After a strong series of months, builder confidence has been a bit bumpy thus far in 2015
Builder confidence has been one of the unqualified success stories of the housing recovery, but weak economic fundamentals could hamper its progress.
That’s one of the key takeaways from the NAHB’s May Housing Market Index (HMI), which fell two points from April to May to a level of 54, though it remains well above the May 2014 rating of 45.
The leading measurement of builder confidence in the new single-family home market, the HMI rose in remarkable fashion through 2012, 2013 and 2014, with the index more than doubling from Jan. 2012’s 25 to Dec. 2014’s 58; any measurement greater than 50 signifies that more builders see market conditions as good than bad.
Consumer Caution at Heart of HMI’s Declines?
So far in 2015, though, the HMI has behaved more gingerly, with declines in February, March and now in May. David Crowe, the NAHB’s chief economist, said consumer caution was part of the HMI’s weak May performance, with many consumers waiting for “more stable financial footing” until they purchased a home.
That said, Crowe still emphasized homebuilding’s bright spots: “The HMI component measuring future sales expectations has been tracking upward all year, mortgage rates remain low, and house prices are affordable. These factors should spur the release of pent-up demand moving forward.”
The HMI is divided into three distinct sections, and as Crowe mentioned, the component measuring single-family sales activity for the next six months has been quite positive in 2015. Indeed, that component increased one point to 64 in May, and was by far the highest-performing component in the HMI. The component for present single-family sales, for instance, declined two points to 59.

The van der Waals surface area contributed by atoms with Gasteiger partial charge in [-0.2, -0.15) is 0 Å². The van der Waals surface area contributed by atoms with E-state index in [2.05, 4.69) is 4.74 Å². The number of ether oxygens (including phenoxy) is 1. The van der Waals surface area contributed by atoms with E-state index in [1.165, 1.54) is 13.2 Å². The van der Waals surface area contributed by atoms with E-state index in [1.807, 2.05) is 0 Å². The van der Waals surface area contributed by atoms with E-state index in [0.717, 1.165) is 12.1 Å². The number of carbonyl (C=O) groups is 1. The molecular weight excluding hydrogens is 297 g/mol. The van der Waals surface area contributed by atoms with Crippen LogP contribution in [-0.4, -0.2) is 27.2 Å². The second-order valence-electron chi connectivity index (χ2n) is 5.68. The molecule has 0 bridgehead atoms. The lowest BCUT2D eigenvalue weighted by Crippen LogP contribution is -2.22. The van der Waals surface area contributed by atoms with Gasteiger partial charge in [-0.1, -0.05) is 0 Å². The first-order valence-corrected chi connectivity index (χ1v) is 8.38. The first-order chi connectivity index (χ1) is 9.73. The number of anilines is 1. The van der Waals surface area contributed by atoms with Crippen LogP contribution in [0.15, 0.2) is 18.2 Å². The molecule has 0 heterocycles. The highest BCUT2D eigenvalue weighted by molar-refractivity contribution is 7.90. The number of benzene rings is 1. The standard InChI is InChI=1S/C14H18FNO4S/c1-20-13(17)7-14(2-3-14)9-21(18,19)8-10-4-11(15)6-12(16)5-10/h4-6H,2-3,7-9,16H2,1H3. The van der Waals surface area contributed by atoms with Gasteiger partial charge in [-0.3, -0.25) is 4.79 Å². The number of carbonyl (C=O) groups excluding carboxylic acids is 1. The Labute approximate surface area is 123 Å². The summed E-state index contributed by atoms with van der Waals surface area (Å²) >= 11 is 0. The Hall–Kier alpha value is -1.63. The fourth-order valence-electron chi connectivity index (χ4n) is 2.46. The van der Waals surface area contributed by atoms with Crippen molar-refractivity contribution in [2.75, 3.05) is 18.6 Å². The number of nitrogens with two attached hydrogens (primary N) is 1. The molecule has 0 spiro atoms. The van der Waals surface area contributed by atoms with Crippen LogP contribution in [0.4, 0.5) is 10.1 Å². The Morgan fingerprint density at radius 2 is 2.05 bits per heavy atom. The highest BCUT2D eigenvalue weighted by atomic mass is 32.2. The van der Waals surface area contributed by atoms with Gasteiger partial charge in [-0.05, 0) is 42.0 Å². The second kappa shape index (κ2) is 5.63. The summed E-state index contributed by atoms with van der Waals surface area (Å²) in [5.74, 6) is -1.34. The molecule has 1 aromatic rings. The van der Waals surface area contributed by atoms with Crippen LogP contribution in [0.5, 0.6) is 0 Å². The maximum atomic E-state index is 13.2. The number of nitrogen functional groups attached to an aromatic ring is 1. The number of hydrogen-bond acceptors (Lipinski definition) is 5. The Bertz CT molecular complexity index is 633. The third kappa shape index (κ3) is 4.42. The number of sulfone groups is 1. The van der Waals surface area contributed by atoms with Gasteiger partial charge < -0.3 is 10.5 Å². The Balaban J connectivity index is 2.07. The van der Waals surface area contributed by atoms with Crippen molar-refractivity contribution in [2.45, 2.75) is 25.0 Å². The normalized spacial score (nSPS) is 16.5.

Economic Fundamentals Catching Up with Homebuilding
The one true outlier in the HMI, though, is the component measuring the traffic of prospective buyers, which not only remains low, but also stands in stark contrast to the rosy index ratings for future sales activity. At 39, the prospective buyers component is down one point from April and five points from January, and very much mirrors earlier Chicago Agent reporting on the weak fundamentals holding back housing.
Some of the eye-popping stats from our previous reporting include: 33 percent of Americans lack emergency savings, and 47 percent only have enough savings to cover three months of expenses; for 42 percent of households, incomes have “hardly recovered; and in all 48 mainland states, between 20 and 30 percent of 25-year-olds live at home. When such factors are taken into consideration, it makes sense why prospective buyers may be in shorter supply than in past months.
And there’s also the matter of the HMI’s fundamentals, which Chicago Agent and other outlets have questioned. In short, though the HMI has risen 132 percent since 2012, the actual rate of single-family home construction has only risen 41.5 percent (even with April’s strong gains), and that divergence represents the wider disparity in homebuilding today. New construction has shifted towards affluent consumers in a major way since 2012, and for the builders who made that switch, business has been very brisk and confidence is high. For the builders who did not transition – the HMI may have been a positive 54 in May, but that means 46 percent of builders are not confident – times remain tough.